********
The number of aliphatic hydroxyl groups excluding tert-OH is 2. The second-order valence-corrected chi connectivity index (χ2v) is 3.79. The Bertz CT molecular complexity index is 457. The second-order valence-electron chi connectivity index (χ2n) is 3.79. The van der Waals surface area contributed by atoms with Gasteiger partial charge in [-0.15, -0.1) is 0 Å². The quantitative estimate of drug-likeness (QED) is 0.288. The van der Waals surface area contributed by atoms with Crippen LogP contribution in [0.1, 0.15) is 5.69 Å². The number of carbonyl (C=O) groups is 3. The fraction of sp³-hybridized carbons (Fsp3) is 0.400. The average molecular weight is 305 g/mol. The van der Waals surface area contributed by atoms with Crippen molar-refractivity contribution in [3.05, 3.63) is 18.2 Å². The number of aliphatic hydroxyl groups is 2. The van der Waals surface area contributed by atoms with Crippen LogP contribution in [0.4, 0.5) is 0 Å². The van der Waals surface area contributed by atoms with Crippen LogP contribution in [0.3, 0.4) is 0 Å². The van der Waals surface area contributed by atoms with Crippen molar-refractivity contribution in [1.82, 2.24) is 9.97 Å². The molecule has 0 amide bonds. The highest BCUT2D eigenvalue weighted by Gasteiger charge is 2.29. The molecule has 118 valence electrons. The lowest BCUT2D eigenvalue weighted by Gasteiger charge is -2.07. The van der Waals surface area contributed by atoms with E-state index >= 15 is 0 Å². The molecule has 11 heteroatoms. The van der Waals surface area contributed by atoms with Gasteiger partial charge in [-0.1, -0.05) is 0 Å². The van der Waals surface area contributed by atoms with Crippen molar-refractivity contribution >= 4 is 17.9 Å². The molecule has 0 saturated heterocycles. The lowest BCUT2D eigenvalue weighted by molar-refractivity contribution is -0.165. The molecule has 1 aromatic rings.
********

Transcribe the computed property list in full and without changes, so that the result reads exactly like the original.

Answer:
The number of aliphatic hydroxyl groups excluding tert-OH is 2. The second-order valence-corrected chi connectivity index (χ2v) is 3.79. The Bertz CT molecular complexity index is 457. The second-order valence-electron chi connectivity index (χ2n) is 3.79. The van der Waals surface area contributed by atoms with Gasteiger partial charge in [-0.15, -0.1) is 0 Å². The quantitative estimate of drug-likeness (QED) is 0.288. The van der Waals surface area contributed by atoms with Crippen LogP contribution in [0.1, 0.15) is 5.69 Å². The number of carbonyl (C=O) groups is 3. The fraction of sp³-hybridized carbons (Fsp3) is 0.400. The average molecular weight is 305 g/mol. The van der Waals surface area contributed by atoms with Crippen molar-refractivity contribution in [3.05, 3.63) is 18.2 Å². The number of aliphatic hydroxyl groups is 2. The van der Waals surface area contributed by atoms with Crippen LogP contribution in [0.4, 0.5) is 0 Å². The van der Waals surface area contributed by atoms with Crippen LogP contribution in [0.3, 0.4) is 0 Å². The van der Waals surface area contributed by atoms with Crippen molar-refractivity contribution in [1.82, 2.24) is 9.97 Å². The molecule has 0 amide bonds. The highest BCUT2D eigenvalue weighted by Gasteiger charge is 2.29. The molecule has 118 valence electrons. The lowest BCUT2D eigenvalue weighted by Gasteiger charge is -2.07. The van der Waals surface area contributed by atoms with E-state index >= 15 is 0 Å². The molecule has 11 heteroatoms. The van der Waals surface area contributed by atoms with Gasteiger partial charge in [-0.1, -0.05) is 0 Å². The van der Waals surface area contributed by atoms with Crippen molar-refractivity contribution >= 4 is 17.9 Å². The molecule has 0 saturated heterocycles. The lowest BCUT2D eigenvalue weighted by molar-refractivity contribution is -0.165. The molecule has 1 aromatic rings.